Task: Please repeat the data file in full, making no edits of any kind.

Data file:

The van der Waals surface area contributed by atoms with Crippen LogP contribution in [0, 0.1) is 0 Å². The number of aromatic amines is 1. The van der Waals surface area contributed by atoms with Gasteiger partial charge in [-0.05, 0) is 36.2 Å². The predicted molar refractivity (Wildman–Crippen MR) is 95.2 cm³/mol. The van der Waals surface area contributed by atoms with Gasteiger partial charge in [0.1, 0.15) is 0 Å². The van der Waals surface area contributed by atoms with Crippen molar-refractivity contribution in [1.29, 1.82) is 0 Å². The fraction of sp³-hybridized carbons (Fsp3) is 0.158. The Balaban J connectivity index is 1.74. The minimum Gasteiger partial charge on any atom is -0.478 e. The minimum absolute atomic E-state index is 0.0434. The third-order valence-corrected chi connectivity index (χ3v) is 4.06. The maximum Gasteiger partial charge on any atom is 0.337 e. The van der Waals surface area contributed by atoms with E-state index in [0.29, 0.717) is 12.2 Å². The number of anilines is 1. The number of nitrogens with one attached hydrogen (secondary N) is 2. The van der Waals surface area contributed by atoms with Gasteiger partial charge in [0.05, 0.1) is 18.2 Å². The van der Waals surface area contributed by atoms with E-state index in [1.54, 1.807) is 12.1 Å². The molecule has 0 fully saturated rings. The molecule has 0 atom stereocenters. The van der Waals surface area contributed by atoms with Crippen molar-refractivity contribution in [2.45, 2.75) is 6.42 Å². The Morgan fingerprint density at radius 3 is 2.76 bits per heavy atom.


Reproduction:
The van der Waals surface area contributed by atoms with Crippen LogP contribution in [0, 0.1) is 0 Å². The number of aromatic amines is 1. The van der Waals surface area contributed by atoms with Gasteiger partial charge in [-0.05, 0) is 36.2 Å². The predicted molar refractivity (Wildman–Crippen MR) is 95.2 cm³/mol. The van der Waals surface area contributed by atoms with Gasteiger partial charge in [0.1, 0.15) is 0 Å². The van der Waals surface area contributed by atoms with Crippen molar-refractivity contribution in [1.29, 1.82) is 0 Å². The fraction of sp³-hybridized carbons (Fsp3) is 0.158. The Balaban J connectivity index is 1.74. The minimum Gasteiger partial charge on any atom is -0.478 e. The minimum absolute atomic E-state index is 0.0434. The third-order valence-corrected chi connectivity index (χ3v) is 4.06. The maximum Gasteiger partial charge on any atom is 0.337 e. The van der Waals surface area contributed by atoms with E-state index in [0.29, 0.717) is 12.2 Å². The number of anilines is 1. The number of nitrogens with one attached hydrogen (secondary N) is 2. The van der Waals surface area contributed by atoms with Gasteiger partial charge in [0.05, 0.1) is 18.2 Å². The van der Waals surface area contributed by atoms with E-state index in [1.54, 1.807) is 12.1 Å². The molecule has 0 fully saturated rings. The molecule has 0 atom stereocenters. The van der Waals surface area contributed by atoms with Crippen molar-refractivity contribution in [2.45, 2.75) is 6.42 Å². The Morgan fingerprint density at radius 3 is 2.76 bits per heavy atom.